‘Smearing’ the 2016 ‘Leap Second’

December 30, 2016

A quick-arriving marine layer this early Friday on California’s north coast blocked a clear, bright sunrise — despite the gray, it’s supposed to be ‘Mostly Sunny‘ today with no rain expected until Sunday.
Snow flurries forecast even on the shoreline for the opening hours of the new year, as a way-cold front is set to start 2017 with a shudder, and a cry.

Yet hold on to your party hats as horrible 2016 will last longer than normal — a second longer to be exact, allowing mischief to continue.

(Illustration: Salvador Dali’s ‘Soft Watch at the Moment of First Explosion,’ found here).

As if to rub our collective noses in the mire of 2016, the International Earth Rotation and Reference Systems Service, or IERS, has announced a “leap second” will be added to our clocks at the end of December, supposedly to bring the world’s atomic clocks in sync with the Earth’s own distinctive rhythm, which in this case is determined by its rotation. Nothing weird, though, as such action has been taken numerous times since 1971.

Peter Whibberley, senior research scientist with NPL’s time and frequency group, explained: ‘“Atomic clocks are more than a million times better at keeping time than the rotation of the Earth, which fluctuates unpredictably.
“Leap seconds are needed to prevent civil time drifting away from Earth time. Although the drift is small — taking around 1,000 years to accumulate a one-hour difference — if not corrected it would eventually result in clocks showing midday before sunrise.”

Recent research appears to back up Whibberley’s assessment. According to a study published earlier this month in the Proceedings of the Royal Society, earth’s rotation has slowed about 1.8 milliseconds per day — which means the solar day itself has lengthened, little by little.
The researchers based this assessment on records dating back to 760 B.C., long before the implementation of the precise atomic clocks.
The Los Angeles Times broke down the findings: ‘“If humanity had been measuring time with an atomic clock that started running back in 700 BC, today that clock would read 7 p.m. when the sun is directly overhead rather than noon.”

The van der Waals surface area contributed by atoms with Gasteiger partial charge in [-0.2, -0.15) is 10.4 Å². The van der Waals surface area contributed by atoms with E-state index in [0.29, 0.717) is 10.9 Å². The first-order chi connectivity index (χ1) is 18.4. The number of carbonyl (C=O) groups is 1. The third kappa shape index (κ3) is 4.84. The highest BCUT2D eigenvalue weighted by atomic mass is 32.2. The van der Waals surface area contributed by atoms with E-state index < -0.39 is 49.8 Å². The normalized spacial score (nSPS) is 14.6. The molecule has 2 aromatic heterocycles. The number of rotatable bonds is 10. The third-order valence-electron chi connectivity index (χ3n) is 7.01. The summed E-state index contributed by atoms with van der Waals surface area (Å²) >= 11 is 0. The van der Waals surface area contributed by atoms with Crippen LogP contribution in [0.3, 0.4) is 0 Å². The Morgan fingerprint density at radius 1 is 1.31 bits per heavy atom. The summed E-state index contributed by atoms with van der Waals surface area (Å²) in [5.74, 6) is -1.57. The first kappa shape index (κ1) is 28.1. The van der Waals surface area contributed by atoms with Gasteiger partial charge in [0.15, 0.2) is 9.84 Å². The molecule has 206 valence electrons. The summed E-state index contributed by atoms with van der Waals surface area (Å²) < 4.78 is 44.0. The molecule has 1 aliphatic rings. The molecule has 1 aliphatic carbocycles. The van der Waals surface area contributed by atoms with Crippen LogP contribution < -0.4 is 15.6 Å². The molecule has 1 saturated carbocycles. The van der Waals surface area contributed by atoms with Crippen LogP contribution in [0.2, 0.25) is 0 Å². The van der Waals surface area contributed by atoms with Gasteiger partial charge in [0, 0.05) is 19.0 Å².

Supposedly, we won’t feel that ‘leap second’ as at least Google will drag the blip out over time (PopularScience):

They call it “smearing.”
Instead of adding a second right at 11:59:59, they smear the extra second across many hours.
Their network time protocol is going to run 0.0014 percent slower for the 10 hours before and 10 hours after the leap second.
That’s such a small change that it’s effectively unnoticeable, and makes the adjustment easier on computers.

How about the ‘easier’ approach to us users — 2016 has been one of the shittiest years ever, and must it continue even one second longer? In reality, though, the real shit off 2016 will manifest itself in 2017, and at the real strike of midnight on Saturday/Sunday will ‘not’ loosen the bonds of 2016.
Yet life will continue — as characterized by this Op/Ed in the LA Times this morning:

This line of thinking might seem pessimistic, the result of a depressive tendency to highlight only the worst aspects of the past 12 months.
Some good things happened too, even if none immediately springs to mind.
But “worst year ever” comments are actually unnaturally optimistic.
To declare you’re “so over” 2016 is to assume that everything that made this year difficult will come to a hard stop when the clock strikes midnight on Dec. 31.
To declare 2016 the worst year ever carries the audacious implication that we can leave behind the negative things that happened and start fresh.

‘Fresh’ as just-dropped dog shit…

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